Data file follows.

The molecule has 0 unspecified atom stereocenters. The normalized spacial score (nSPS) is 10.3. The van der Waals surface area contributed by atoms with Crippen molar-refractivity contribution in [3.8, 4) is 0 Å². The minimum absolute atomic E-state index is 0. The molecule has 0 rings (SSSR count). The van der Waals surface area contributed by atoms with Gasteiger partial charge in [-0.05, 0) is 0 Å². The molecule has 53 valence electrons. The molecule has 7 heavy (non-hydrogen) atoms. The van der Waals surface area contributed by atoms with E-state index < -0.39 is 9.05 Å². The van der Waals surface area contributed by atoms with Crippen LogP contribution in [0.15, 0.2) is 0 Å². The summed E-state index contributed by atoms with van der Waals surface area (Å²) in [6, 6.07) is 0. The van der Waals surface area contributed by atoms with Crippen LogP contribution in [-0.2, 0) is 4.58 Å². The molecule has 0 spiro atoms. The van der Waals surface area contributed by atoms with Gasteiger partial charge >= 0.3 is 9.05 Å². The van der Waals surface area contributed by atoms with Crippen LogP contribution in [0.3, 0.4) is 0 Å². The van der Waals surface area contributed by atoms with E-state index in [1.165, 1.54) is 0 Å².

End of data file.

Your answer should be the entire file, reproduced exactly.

The molecule has 0 unspecified atom stereocenters. The normalized spacial score (nSPS) is 10.3. The van der Waals surface area contributed by atoms with Crippen molar-refractivity contribution in [3.8, 4) is 0 Å². The minimum absolute atomic E-state index is 0. The molecule has 0 rings (SSSR count). The van der Waals surface area contributed by atoms with Gasteiger partial charge in [-0.05, 0) is 0 Å². The molecule has 53 valence electrons. The molecule has 7 heavy (non-hydrogen) atoms. The van der Waals surface area contributed by atoms with E-state index < -0.39 is 9.05 Å². The van der Waals surface area contributed by atoms with Crippen LogP contribution in [0.15, 0.2) is 0 Å². The summed E-state index contributed by atoms with van der Waals surface area (Å²) in [6, 6.07) is 0. The van der Waals surface area contributed by atoms with Crippen LogP contribution in [-0.2, 0) is 4.58 Å². The molecule has 0 spiro atoms. The van der Waals surface area contributed by atoms with Gasteiger partial charge >= 0.3 is 9.05 Å². The van der Waals surface area contributed by atoms with Crippen LogP contribution in [0.3, 0.4) is 0 Å². The van der Waals surface area contributed by atoms with E-state index in [1.165, 1.54) is 0 Å².